Although Deflategate was a high-profile investigation that generated lots of news (and legal battles) and wasn’t a civil case, it’s a good opportunity to remind employees that text messages sent through company-provided devices can be discoverable.
Deflategate arose from allegations that the New England Patriots used deliberately underinflated footballs during their AFC championship game against the Indianapolis Colts on January 18. The investigation into Deflategate by the Paul Weiss law firm found that it was “more probable than not” that Patriots employees were flouting the rules, and also that it was more probable than not that Patriots’ quarterback Tom Brady was aware of the deflation.
Several members of the Patriots’ staff turned over their personal and company-owned devices as part of the investigation, and important text evidence was obtained from these devices. Brady, however, refused to turn over his device or any documents or information requested by the investigators. All this was even after the investigators offered to allow Brady’s counsel to screen the production in order to limit it to information responsive to the investigation only.
Brady’s recalcitrance did not sit well with the investigators, and they noted that their inability to review Brady’s documents and communications “was not helpful to the investigation.”
A good deal of the evidence in the Deflategate investigation consisted of text messages between Patriots’ equipment staff, including “the deflator” — a self-nicknamed staff member responsible for delivering Patriots’ game balls to NFL officials for pre-game inspection.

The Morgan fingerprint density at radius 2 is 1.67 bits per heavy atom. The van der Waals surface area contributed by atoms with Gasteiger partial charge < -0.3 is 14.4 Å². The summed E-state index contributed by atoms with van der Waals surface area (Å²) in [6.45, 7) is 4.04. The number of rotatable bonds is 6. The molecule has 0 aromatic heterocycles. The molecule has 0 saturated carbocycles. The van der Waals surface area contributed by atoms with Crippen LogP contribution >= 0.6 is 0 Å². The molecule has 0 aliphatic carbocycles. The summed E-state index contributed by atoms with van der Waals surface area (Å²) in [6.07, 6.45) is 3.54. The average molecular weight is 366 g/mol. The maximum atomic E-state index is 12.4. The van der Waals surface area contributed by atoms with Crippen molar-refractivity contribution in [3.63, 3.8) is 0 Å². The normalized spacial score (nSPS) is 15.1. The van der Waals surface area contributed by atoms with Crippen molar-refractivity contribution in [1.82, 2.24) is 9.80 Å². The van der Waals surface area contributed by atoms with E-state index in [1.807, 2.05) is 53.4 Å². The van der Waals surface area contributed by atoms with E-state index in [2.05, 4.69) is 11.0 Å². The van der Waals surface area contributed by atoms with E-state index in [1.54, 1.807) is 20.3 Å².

The texts provide a fascinating window into what goes on behind the scenes in pro football games, including discussions about Brady’s anger at the inflation levels of game balls, and locker room staff jockeying for valuable autographed balls and other memorabilia from Brady. One staff member even texted his mother a picture of a ball Brady signed after exceeding 50,000 career passing yards. (Mom’s motherly advice “I would put that in a safe deposit box :-).”)
Take a few minutes to read through the text messages at issue in the Deflategate investigation, and you’ll see how revealing they are. Employees often view texting as a much more spontaneous and free-spirited form of communication than email, and they let their thumbs run wild.
Several cases have addressed the discoverability of employee text messages, and in my next post I’ll look at some of them.
Joshua C. Garbarino, Esq. is director of managed review at eTERA Consulting in its Washington, D.C. office. eTERA is an end-to-end litigation consulting firm. Garbarino has experience in various aspects of eDiscovery, including review, case management, strategic planning, and government investigations. He can be reached here.